4 June 2015
Hungarian Prime Minister, Orbán Viktor, resumed his usual role as the ‘Bete Noir’ of the EU’s liberal elite. Once again, he appeared to have little or no sympathy with EU policy proposals – in this case, for the handling of the current refugee crisis impacting on the Union’s southern Members, particularly Italy and Greece.
However, when stripped of the emotional and political hyperbole, what Orbán had to say was neither irrational nor simplistic. In short, his unwillingness to host large numbers of immigrants in Hungary and the reasons he cited for this – touching on what constitutes European culture and values – resonates throughout Europe at this particular time. His comments also reflected a recognition that the debate on the reallocation of refugees is masking a larger concern; the real question is how does Europe respond to what might be an early wave of mass migration from Africa and the Middle East?
Orbán’s crime, therefore, is to expose some very acute fears in Europe about managing an unwanted influx of migrants at a time of economic and political instability, regional security tensions and a rise in European perceptions that society is fragmenting.
With every passing day, European vessels are sighting and in some cases saving hundreds of lives as part of a not inconsiderable humanitarian effort. The numbers of refugees seeking maritime passage to Europe from the shores of North Africa or further afield is steadily increasing. What is also evident is that many of them are not fleeing the violence in Libya or Syria, as often suggested but are people paying organised crime groups to transit them from states such as Somalia or Eritrea or Mali or Niger.
Apart from a humanitarian and legal responsibility to help those in distress, particularly in the Mediterranean Sea, there is no clear idea in Europe as to what to do next. Indeed, there would appear to be no real desire in Brussels to actually contemplate what this crisis means in strategic terms and what responses might need to be taken – some possibly unpalatable to liberal democracies – in order to stabilise and resolve the problem.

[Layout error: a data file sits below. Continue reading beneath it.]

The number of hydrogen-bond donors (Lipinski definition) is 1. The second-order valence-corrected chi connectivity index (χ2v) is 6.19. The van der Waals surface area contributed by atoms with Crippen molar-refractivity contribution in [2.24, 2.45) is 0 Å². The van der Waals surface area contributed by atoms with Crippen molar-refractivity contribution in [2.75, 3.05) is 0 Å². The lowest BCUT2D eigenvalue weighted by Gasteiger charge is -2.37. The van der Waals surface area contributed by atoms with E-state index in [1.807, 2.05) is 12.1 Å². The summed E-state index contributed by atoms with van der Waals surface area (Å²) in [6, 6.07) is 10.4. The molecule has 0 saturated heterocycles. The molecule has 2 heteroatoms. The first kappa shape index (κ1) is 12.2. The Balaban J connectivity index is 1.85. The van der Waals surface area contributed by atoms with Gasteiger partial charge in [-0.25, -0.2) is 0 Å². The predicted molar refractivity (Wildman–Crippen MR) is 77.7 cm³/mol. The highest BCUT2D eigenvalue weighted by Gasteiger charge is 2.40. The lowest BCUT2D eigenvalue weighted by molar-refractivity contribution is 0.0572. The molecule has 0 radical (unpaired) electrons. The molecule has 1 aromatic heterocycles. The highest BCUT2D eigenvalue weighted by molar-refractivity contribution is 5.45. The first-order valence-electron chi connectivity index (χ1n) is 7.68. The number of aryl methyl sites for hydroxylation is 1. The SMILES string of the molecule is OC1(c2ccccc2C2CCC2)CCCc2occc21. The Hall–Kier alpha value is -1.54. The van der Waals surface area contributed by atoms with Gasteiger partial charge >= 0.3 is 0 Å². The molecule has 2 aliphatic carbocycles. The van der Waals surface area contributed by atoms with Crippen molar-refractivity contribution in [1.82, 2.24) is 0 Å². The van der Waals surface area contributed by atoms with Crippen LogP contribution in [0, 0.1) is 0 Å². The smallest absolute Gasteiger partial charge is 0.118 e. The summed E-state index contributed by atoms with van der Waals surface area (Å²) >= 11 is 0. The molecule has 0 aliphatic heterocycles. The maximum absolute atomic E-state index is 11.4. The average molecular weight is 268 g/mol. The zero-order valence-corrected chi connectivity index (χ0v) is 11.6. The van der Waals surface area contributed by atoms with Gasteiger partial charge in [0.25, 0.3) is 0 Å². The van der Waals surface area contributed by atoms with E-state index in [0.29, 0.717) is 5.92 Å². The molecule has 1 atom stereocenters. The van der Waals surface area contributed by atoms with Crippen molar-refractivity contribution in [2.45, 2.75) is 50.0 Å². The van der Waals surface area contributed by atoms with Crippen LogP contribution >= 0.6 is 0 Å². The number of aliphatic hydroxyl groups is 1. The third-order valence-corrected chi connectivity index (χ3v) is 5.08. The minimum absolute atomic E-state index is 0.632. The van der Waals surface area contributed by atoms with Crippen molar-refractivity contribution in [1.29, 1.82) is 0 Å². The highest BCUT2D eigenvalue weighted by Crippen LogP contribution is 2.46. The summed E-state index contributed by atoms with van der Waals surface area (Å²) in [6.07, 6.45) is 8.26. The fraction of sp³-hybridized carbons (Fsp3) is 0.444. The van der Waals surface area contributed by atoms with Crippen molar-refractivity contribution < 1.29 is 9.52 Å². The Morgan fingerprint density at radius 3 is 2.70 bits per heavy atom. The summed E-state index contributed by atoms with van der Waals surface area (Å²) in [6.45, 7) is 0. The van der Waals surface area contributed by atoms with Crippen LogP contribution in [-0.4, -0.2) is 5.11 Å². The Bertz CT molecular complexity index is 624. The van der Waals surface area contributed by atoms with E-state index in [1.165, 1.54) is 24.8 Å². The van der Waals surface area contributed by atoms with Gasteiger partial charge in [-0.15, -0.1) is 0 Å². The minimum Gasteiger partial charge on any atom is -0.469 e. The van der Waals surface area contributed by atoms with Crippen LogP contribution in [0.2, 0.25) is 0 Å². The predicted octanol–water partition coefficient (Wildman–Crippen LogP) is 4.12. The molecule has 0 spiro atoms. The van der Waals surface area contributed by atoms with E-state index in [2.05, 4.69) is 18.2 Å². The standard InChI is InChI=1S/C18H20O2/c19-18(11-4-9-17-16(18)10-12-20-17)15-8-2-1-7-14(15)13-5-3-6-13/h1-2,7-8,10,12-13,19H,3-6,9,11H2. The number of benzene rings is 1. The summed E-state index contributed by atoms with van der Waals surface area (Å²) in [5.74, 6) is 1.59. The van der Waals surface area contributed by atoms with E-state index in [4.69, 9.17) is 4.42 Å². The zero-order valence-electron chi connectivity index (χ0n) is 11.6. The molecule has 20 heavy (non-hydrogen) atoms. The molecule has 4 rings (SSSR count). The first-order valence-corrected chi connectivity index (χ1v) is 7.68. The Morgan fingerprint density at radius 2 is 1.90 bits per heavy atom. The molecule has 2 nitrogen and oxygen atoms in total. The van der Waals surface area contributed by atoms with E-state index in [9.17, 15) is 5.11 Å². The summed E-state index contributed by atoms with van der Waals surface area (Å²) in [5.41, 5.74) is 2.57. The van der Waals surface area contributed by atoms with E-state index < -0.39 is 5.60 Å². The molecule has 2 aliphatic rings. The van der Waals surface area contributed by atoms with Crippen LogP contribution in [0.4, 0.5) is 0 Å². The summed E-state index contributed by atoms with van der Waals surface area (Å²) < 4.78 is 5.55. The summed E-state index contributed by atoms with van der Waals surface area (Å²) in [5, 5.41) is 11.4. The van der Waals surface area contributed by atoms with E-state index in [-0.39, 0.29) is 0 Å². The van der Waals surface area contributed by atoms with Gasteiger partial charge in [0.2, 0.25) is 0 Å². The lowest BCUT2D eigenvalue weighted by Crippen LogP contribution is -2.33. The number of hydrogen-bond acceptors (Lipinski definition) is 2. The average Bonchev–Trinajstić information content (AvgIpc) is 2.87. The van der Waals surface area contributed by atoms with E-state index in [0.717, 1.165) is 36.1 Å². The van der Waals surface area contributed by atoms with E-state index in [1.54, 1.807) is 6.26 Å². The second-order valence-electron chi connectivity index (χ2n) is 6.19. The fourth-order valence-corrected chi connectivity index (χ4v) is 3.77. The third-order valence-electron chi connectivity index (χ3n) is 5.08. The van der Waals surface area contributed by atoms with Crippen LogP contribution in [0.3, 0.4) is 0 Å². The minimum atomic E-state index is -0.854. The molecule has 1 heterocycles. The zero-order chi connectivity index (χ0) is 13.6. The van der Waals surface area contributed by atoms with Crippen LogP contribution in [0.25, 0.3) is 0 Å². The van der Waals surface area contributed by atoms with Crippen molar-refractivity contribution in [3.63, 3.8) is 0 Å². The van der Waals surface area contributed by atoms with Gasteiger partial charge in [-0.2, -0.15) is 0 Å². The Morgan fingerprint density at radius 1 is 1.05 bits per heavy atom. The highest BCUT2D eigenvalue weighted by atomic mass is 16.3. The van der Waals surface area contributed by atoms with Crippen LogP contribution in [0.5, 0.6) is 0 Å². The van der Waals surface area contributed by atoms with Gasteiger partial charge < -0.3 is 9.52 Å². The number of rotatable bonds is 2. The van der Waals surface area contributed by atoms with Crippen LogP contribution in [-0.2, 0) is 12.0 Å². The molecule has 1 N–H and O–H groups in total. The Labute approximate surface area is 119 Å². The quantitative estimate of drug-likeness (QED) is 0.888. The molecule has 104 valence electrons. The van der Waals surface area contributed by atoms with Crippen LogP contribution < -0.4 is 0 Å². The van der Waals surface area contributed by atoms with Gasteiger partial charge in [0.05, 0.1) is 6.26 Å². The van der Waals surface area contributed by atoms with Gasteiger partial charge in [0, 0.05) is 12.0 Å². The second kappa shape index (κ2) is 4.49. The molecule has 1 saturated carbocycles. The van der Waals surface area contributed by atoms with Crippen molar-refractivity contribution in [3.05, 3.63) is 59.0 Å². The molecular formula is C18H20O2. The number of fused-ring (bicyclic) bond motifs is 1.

Perhaps it is to Europe’s credit that it does not seek to actively prevent these unfortunate people reaching Europe’s shores if they have taken to the sea. That said, there seems to be less restraint in considering the active disabling of those ships identified as supporting the human trafficking networks.
Absent also, it would seem, is a way to engage the authorities in Libya or Syria in preventing the traffic – of course, given the conflict and instability in both these countries, should we expect otherwise? With the toppling of the Gaddafi regime in Libya, out went another inconvenient truth about EU migration policy – namely that we were supporting the regime in Tripoli to actively prevent such migrants reaching Europe, many of them in squalid holding or administration centres.
Orbán’s crime is less about bucking EU orthodoxy and more about exposing the paucity of practical policy solutions to hand.
The truth is that most EU states do not want to accept more immigration regardless the source of the immigrants. Equally, they also seem reluctant to develop a robust response aimed at preventing the influx – partly for economic reasons but also due to being tied to human rights legislation that enforces a humanitarian stance and an unwillingness to use excessive force against defenceless people. These circumstances cannot be easily changed.
Hungary can and should offer sanctuary for small numbers of refugees. It has an opportunity to integrate and demonstrate the essence of a Christian democratic state. This is less to do with quotas and more to do with compassion. Equally, however, Orbán should be prepared to steadfastly encourage Europe to consider what is actually at stake should this current crisis presage a much larger problem in the future. If the levels of immigration cannot be controlled and genuine compassion fatigue sets in, linked perhaps to problems of migrant resettlement or integration, then where does Europe stand? Maybe in this case, Hungary’s Prime Minister has something to say.